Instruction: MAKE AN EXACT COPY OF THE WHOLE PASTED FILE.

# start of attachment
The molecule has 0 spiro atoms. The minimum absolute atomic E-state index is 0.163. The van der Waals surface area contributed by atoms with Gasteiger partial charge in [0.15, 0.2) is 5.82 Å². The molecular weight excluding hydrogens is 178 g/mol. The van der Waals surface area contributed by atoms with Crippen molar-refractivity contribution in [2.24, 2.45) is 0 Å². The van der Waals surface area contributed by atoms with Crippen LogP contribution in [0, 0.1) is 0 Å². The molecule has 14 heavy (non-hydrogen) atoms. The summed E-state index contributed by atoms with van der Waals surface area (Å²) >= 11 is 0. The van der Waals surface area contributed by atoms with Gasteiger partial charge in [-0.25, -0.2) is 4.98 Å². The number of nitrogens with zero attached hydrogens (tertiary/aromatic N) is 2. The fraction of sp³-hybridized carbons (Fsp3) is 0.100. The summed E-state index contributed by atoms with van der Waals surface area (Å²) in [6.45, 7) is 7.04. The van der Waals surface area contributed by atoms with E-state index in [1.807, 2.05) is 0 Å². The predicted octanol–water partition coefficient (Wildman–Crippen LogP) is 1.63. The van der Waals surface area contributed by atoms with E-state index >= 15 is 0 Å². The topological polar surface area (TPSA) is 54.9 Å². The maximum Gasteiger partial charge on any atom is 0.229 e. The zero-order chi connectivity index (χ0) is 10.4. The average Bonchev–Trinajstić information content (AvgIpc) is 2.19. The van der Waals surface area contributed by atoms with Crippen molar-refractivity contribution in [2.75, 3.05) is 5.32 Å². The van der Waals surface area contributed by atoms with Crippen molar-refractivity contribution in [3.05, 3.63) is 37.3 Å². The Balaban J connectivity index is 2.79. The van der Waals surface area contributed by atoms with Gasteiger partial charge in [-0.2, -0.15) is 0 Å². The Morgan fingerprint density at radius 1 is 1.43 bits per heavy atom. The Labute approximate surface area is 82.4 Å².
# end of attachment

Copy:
The molecule has 0 spiro atoms. The minimum absolute atomic E-state index is 0.163. The van der Waals surface area contributed by atoms with Gasteiger partial charge in [0.15, 0.2) is 5.82 Å². The molecular weight excluding hydrogens is 178 g/mol. The van der Waals surface area contributed by atoms with Crippen molar-refractivity contribution in [2.24, 2.45) is 0 Å². The van der Waals surface area contributed by atoms with Crippen LogP contribution in [0, 0.1) is 0 Å². The molecule has 14 heavy (non-hydrogen) atoms. The summed E-state index contributed by atoms with van der Waals surface area (Å²) >= 11 is 0. The van der Waals surface area contributed by atoms with Gasteiger partial charge in [-0.25, -0.2) is 4.98 Å². The number of nitrogens with zero attached hydrogens (tertiary/aromatic N) is 2. The fraction of sp³-hybridized carbons (Fsp3) is 0.100. The summed E-state index contributed by atoms with van der Waals surface area (Å²) in [6.45, 7) is 7.04. The van der Waals surface area contributed by atoms with E-state index in [1.807, 2.05) is 0 Å². The predicted octanol–water partition coefficient (Wildman–Crippen LogP) is 1.63. The van der Waals surface area contributed by atoms with E-state index >= 15 is 0 Å². The topological polar surface area (TPSA) is 54.9 Å². The maximum Gasteiger partial charge on any atom is 0.229 e. The zero-order chi connectivity index (χ0) is 10.4. The average Bonchev–Trinajstić information content (AvgIpc) is 2.19. The van der Waals surface area contributed by atoms with Crippen molar-refractivity contribution in [2.75, 3.05) is 5.32 Å². The van der Waals surface area contributed by atoms with Crippen molar-refractivity contribution in [3.05, 3.63) is 37.3 Å². The Balaban J connectivity index is 2.79. The van der Waals surface area contributed by atoms with Gasteiger partial charge in [-0.2, -0.15) is 0 Å². The Morgan fingerprint density at radius 1 is 1.43 bits per heavy atom. The Labute approximate surface area is 82.4 Å².